WITHIN-FIRM APPROACHES TO INTEGRATING KNOWLEDGE: A BRIEF RECOUNTING OF CURRENT STRUCTURES AND PROCESSES

 
Interim Summary and Transition

 
KNOWLEDGE INTEGRATION STRUCTURES IN FUTURE FIRMS

 
CHANGES IN INTRA-FIRM STRUCTURES AND PROCESSES

 
Dividing and Coordinating the Work

 
Coordination Processes

 
INTER-FIRM STRUCTURES

 
Knowledge Transfer Between Levels and Across Firms: A Brief Update on Current Practice

 
CHANGES IN EMPLOYMENT PRACTICES

 
Changes in Staffing Practices

 
Finding Expertise

 
CHANGES IN EXPERTS' EMPLOYMENT STRATEGIES

 
Factors Curtailing the Growth in Independent Contracting

 
 
Chapter 8 Dealing with the Simultaneous Needs for Change, Productivity, Flexibility and Employee Commitment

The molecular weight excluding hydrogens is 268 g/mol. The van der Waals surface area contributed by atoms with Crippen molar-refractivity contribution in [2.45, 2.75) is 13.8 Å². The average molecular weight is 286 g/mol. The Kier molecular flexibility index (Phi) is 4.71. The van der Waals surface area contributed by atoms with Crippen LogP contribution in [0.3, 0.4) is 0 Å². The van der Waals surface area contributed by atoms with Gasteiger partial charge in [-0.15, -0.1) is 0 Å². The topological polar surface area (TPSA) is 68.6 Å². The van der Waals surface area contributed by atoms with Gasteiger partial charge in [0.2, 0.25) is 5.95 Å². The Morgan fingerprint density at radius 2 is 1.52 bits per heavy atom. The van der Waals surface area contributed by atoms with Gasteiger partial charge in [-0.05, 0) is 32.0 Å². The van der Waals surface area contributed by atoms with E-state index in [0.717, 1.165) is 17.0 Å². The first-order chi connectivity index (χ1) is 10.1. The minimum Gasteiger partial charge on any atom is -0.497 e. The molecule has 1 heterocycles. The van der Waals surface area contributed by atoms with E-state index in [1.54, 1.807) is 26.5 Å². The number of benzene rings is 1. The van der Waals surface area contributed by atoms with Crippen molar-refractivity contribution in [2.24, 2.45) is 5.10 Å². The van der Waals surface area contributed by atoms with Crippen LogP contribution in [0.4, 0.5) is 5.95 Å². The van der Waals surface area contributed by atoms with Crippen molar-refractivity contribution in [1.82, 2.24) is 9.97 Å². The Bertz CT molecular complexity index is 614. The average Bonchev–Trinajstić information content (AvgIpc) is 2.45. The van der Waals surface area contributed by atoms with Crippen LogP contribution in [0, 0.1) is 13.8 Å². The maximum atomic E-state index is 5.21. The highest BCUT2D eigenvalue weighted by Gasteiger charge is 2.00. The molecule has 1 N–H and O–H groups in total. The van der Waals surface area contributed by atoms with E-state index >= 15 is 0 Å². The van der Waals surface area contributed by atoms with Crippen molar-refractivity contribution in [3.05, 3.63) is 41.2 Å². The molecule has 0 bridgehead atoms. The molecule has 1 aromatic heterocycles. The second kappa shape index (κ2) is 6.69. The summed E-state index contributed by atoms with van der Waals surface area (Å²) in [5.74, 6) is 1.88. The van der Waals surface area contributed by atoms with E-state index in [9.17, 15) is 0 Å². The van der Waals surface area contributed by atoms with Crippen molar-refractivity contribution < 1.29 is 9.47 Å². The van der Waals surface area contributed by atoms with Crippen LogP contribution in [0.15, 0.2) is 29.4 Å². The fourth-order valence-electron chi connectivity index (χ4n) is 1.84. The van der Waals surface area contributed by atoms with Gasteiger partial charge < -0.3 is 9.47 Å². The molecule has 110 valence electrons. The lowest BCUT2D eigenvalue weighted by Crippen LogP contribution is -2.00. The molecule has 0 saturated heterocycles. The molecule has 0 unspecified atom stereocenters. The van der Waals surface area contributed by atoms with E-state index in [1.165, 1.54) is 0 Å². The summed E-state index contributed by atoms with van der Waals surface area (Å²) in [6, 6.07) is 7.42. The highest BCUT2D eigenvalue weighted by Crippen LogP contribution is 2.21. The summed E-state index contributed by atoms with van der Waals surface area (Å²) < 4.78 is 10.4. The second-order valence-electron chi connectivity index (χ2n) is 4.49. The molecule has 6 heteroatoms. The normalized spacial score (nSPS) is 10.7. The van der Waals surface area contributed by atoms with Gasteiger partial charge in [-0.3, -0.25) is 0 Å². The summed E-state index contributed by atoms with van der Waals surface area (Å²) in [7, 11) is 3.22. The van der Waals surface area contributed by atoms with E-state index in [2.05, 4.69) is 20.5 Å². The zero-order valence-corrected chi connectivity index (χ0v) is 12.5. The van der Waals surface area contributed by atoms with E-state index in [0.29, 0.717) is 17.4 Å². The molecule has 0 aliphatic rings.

MORE-THAN-OCCASIONAL CONFLICTS

 
Change-Productivity Conflict

 
Change-Commitment Conflict

 
Change-Flexibility Conflict

 
Productivity-Commitment Conflict

 
Flexibility-Productivity Conflict and Flexibility-Commitment Conflict

 
DOWNSIZING

 
Downsizing in the Future

 
Forces Inhibiting Downsizing

 
Loss of Organizational Knowledge

 
Lower Productivity of Retained Employees

 
Decreased Effectiveness of Inter-firm Relations

 
Increases in Unwanted Turnover

 
USE OF TEMPORARY AND CONTRACT WORKERS

 
Forces Inhibiting Use of Temporary Workers

 
CHANGE AND CULTURE

 
Environmental Effects on Future Firms' Cultures

 
Environmental Effects on Management's Culture-managing Actions and Success

 
Unintended Adverse Effects on the Firm's Culture

 
How Cultures Affect the Ability of the Firm to Change

 
CULTURE AND COMPENSATION

 
Organizational Culture